MadSci Network: Chemistry

Re: Why do some crystals grow faster than others?

Date: Tue Mar 20 09:39:36 2001
Posted By: Jerry Franzen, Faculty, Chemistry, Thomas More College
Area of science: Chemistry
ID: 982190663.Ch

Dear Donna,

There is no simple answer to your questions on crystal formation.  The 
growth of crystals is very much an art.  There are many angles to it (no 
pun intended).

From my limited knowledge in this area I can say that yes the time 
required for crystal growth can depend on the solubility.  I presume that 
your procedure goes something like this:  you make a solution of a 
substance, then allow the solvent (water?) to evaporate (usually slowly).  
If you are heating the solution to dissolve the solute(the dissolved 
substance) then cooling the solution to form crystals, then what I say 
below would be different.

When the water has evaporated to the point that it cannot "hold" all of 
the solute, then some of the solute must come out of the solution in the 
form of crystals.  For a more soluble substance more water will have to 
evaporate and the onset of crystal formation will take longer.  In the 
case I have just described, the time required to see crystals form will 
depend on how much "extra" solvent you added when you made the original 
solution.  Even though you make solutions of equal concentrations, unequal 
solubilities will require that unequal amounts of "extra" solvent 

One trick to apply to this area is to not add any "extra" solvent. Add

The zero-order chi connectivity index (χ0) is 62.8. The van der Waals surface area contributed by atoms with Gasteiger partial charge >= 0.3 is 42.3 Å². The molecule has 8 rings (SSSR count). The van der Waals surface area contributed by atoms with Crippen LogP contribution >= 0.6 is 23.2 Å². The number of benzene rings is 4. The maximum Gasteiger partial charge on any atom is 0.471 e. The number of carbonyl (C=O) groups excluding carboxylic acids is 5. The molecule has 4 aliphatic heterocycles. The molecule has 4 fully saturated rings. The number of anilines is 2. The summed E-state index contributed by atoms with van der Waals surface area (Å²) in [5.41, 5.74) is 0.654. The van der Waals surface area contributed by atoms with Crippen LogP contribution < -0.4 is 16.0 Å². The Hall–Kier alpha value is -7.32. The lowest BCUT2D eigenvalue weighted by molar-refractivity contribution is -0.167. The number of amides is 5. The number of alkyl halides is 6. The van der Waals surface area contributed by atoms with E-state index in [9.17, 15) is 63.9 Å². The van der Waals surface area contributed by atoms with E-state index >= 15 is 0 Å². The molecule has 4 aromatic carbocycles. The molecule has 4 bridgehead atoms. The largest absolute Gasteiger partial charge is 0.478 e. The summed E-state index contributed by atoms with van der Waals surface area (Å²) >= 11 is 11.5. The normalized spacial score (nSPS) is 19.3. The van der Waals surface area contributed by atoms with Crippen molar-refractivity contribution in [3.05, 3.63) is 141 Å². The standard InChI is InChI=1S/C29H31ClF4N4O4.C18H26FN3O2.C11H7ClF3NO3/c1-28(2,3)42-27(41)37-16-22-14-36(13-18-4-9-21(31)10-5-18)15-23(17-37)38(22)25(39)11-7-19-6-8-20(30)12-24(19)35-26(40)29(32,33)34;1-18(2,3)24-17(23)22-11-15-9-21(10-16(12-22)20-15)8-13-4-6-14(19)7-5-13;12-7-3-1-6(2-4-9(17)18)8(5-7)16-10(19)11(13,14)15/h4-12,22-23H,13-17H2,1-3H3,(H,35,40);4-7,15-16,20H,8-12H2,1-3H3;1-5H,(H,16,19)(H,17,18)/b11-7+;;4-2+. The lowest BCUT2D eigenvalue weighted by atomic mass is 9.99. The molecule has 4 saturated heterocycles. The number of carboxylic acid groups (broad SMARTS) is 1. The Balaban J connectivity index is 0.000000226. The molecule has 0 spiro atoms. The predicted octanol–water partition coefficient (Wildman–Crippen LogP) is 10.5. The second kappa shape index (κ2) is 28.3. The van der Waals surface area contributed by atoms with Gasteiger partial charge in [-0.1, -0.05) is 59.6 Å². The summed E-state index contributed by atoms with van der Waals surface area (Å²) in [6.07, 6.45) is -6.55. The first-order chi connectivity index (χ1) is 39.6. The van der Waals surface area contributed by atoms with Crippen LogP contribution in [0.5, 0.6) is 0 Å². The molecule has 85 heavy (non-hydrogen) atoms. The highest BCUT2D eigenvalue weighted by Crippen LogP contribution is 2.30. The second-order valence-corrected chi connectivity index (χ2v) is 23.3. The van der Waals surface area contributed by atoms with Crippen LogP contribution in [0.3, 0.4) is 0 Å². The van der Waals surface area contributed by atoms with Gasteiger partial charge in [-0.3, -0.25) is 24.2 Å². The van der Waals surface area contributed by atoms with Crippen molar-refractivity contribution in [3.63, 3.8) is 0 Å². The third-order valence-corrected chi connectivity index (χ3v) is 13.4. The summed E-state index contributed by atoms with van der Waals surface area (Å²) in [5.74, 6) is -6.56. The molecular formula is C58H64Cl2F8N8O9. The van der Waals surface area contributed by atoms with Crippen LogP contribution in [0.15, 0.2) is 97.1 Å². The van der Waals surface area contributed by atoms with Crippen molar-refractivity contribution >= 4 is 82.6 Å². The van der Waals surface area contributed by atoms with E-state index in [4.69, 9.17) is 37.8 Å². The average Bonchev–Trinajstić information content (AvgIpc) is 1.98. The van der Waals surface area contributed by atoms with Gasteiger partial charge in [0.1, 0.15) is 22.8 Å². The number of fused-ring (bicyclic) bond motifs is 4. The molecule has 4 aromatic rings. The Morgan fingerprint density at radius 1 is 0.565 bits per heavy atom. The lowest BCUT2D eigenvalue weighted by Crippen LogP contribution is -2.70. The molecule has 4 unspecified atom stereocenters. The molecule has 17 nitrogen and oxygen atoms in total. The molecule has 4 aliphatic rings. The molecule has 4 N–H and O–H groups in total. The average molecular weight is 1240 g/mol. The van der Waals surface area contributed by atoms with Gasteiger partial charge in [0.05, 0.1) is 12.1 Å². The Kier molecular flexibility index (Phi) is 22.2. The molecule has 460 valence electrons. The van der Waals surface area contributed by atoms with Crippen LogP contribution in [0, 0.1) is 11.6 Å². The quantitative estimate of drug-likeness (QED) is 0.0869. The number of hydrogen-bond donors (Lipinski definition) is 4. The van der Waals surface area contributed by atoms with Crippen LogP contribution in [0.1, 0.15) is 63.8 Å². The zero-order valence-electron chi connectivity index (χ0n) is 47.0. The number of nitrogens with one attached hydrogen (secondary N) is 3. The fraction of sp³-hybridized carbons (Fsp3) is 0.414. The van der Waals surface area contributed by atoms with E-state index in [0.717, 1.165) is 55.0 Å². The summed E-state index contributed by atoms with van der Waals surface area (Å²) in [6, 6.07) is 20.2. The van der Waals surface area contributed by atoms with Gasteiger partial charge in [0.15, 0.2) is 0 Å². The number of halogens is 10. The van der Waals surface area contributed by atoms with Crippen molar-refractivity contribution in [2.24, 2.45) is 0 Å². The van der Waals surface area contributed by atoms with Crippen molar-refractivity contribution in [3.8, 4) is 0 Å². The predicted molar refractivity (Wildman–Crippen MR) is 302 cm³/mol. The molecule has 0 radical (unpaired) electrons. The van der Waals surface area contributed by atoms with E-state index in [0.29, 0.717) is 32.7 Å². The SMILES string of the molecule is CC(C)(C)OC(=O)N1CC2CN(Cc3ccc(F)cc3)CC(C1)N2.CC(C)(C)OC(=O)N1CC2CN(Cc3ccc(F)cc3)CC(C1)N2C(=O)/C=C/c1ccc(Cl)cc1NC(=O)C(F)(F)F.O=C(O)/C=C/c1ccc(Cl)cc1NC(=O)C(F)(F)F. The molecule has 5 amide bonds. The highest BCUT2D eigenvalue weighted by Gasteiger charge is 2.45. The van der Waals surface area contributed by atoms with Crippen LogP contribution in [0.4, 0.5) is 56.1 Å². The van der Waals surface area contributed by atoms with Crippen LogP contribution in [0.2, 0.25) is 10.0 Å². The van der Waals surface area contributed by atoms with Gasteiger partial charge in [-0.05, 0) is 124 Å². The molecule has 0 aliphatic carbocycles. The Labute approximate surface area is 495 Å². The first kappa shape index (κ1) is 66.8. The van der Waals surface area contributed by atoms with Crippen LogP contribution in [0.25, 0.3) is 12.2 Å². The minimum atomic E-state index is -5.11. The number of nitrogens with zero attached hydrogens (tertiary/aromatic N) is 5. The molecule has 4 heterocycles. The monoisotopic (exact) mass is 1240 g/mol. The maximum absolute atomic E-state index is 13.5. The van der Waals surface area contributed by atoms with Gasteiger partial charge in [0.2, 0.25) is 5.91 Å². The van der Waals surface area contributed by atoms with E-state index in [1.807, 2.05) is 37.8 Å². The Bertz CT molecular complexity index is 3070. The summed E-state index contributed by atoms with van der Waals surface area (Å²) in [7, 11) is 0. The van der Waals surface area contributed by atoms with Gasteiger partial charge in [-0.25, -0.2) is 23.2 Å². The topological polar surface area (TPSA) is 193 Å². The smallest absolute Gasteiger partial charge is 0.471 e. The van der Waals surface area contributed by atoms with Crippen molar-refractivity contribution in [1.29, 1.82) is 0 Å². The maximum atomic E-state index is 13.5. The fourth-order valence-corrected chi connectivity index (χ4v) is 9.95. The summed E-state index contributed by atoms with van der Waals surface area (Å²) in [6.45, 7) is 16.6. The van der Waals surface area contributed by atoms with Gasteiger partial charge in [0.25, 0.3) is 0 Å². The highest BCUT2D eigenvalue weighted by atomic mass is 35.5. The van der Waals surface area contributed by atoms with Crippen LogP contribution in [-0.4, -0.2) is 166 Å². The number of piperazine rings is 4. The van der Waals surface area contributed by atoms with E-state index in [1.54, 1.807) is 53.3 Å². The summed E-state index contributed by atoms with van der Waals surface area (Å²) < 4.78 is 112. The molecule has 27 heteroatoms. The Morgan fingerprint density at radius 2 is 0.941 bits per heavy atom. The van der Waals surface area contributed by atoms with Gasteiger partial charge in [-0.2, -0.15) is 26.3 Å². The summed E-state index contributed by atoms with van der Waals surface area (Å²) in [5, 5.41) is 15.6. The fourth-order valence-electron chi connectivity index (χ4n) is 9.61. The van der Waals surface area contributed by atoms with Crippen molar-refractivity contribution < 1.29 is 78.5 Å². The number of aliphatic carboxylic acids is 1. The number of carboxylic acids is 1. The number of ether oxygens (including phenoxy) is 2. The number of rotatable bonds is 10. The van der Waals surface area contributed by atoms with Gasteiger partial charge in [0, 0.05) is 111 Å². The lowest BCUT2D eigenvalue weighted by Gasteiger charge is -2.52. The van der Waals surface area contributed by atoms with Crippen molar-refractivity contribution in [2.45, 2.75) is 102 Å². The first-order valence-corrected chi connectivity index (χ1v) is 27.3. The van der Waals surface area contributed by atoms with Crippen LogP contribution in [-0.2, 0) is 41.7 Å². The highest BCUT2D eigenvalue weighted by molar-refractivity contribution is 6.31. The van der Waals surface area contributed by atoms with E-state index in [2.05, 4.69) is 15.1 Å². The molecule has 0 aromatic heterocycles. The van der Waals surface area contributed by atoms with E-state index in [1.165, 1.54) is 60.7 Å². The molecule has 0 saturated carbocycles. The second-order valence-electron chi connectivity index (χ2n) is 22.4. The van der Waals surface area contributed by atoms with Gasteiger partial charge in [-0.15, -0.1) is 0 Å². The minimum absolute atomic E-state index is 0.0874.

just enough solvent to dissolve the original amount of each substance.  In 
this way you start with a "saturated" solution.  Then, in theory, 
crystallization should begin as soon as the solvent begins to evaporate.

Even if you begin with saturated solutions, the solvent may not evaporate 
from them at the same rate.  This can also effect the rate of crystal 
growth.  Faster evaporation would correspond to faster crystal growth.

You are corret that the type of crystal forming and the nature of the 
attractive forces can also effect the rate of crystal growth.  But I 
cannot give you any specific guidelines here.  There have been books 
written on this subject, but none are at my hand now.

There is one other thing.  It is generally accepted that in order to get 
larger crystals, slow growth is important.  Once crystals begin to form, 
the water must evaporate slowly.  It appears that this gives time for the 
ions or molecules in solution to get well organized to form larger 
crystals.I hope that this has been of some help.

Dr. Jerry Franzen
Chemistry Department
Thomas More College
333 Thomas More Parkway
Crestview Hills, KY 41017


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